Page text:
The trip's almost exclusive focus on issues like Iraq, hard immigration policies, terrorism and war is, from the perspective of long-term and sustainable policy development, highly problematic. These issues are, of course, wholly legitimate inter-state concerns but it is through the exclusivity of the focus on them that Australia is feeding what has the potential to become an uncomfortable and destabilising re-emphasis in Japanese dialogue. Addressing the Australia-Japan Symposium in Tokyo, Howard commented that he wished "to pay tribute to the great support that the Prime Minister of Japan gave to the coalition of the willing in the recent military operation in Iraq" and that while he acknowledged the need to watch the polls extended to a democratic Japan, he heaped praise on Prime Minister Koizumi's leadership as being "conspicuous in leading Japan to a more confident and, I believe, properly assertive role in the affairs of this region and of the broader world community". This message played well to the audience on the day but glosses over a truly historic debate currently burning in the halls of the National Diet and within the constituencies of its members. The population is asking: should Japan be assuming the very role that Howard proclaims as such a success or should it not be redoubling its efforts on the economic front? Many a man and woman on the street vehemently disagree with the Australian government's analysis of Japan's new place in the sun.

The Asahi Shimbun recently published polling that showed nearly half of all Japanese respondents were extremely critical of the US and British actions in Iraq. The normally stagnant Upper House Diet Committee that eventually passed the Bill facilitating a Japanese troop deployment to Iraq turned physically violent when the proposal became law and it is now also being reported that since the carnage of the UN's Baghdad headquarters bombing, public opinion and opposition support has shifted even more dramatically away from the official pro-deployment stance. In reality, the very difficulty of defining "non-combat" zones in a guerrilla war environment makes the efficacy of the non-combat Japanese deployment almost non-existent. Finally, the two main opposition parties, Minshuto (Democratic Party of Japan) and the Liberal Party, have also, in only the last few weeks, merged to create a united alternative force to the ruling conservative LDP coalition in the general elections which are expected within the next six months.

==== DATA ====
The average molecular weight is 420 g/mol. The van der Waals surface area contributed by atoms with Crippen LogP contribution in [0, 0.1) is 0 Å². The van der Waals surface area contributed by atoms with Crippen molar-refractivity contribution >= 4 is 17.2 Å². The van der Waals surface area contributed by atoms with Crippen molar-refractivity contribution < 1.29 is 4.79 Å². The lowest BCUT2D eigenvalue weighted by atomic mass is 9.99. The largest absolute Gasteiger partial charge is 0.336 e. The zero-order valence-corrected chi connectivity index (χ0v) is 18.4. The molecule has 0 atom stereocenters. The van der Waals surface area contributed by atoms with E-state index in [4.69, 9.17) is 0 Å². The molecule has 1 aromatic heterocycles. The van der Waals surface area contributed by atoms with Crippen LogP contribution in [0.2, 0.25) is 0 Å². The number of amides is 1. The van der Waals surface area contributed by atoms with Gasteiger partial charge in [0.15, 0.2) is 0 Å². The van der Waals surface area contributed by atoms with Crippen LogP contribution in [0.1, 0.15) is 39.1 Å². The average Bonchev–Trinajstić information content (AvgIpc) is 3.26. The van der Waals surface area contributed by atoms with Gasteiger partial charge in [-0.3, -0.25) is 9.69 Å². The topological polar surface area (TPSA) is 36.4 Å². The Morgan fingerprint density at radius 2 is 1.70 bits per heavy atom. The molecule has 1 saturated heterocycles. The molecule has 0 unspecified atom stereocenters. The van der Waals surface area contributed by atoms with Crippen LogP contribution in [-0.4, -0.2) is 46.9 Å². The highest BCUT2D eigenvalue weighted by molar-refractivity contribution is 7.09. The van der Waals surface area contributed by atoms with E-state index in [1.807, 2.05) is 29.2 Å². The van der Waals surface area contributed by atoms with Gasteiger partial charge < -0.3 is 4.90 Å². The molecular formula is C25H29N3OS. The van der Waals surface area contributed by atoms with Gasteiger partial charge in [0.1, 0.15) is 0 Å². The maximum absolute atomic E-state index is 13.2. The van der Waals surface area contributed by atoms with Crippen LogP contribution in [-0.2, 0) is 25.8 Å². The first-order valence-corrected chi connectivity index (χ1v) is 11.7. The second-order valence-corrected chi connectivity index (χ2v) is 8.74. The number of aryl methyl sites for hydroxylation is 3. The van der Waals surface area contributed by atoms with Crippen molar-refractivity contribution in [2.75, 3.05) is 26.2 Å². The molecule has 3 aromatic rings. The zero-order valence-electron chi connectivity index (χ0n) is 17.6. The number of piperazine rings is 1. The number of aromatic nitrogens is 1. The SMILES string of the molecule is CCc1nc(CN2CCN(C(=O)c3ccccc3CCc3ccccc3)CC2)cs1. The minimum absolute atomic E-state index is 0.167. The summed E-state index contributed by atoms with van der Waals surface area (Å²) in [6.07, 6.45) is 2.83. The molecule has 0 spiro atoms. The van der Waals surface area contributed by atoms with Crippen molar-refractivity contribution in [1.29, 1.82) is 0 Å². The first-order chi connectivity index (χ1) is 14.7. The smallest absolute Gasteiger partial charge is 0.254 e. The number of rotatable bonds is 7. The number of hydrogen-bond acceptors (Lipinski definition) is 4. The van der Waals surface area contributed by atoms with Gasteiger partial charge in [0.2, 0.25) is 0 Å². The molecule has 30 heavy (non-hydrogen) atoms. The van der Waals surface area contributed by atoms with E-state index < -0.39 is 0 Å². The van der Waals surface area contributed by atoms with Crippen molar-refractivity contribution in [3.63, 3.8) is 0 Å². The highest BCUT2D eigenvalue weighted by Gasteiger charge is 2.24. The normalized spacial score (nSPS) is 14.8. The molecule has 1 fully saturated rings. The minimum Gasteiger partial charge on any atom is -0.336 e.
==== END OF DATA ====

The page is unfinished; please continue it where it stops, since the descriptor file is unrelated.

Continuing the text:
It's a stark disconnection that, while so much domestic opposition develops to Japan's new course and popular will moves against her growing desire to be heard increasingly through the use of hard power, Japan's courting allies - Australia and Britain prominently among them - are fuelling the potential flames. If we are to avoid the emergence of a new set of pariah powers, a new Triple Alliance, than Australia needs to remember the past, diplomatically ensure that Tokyo also commits it to memory, keep the economic linkages more astutely maintained and take additional care to observe more thoroughly the international and regional causes of the new national anxieties plaguing the Japan of the early 21st century.

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About the Author

Adam Wand is a former senior political advisor. He served as a Chief of Staff in the Rudd and Gillard Labor Governments from 2007-10. He is also a participant in the Australian American Young Leadership Dialogue.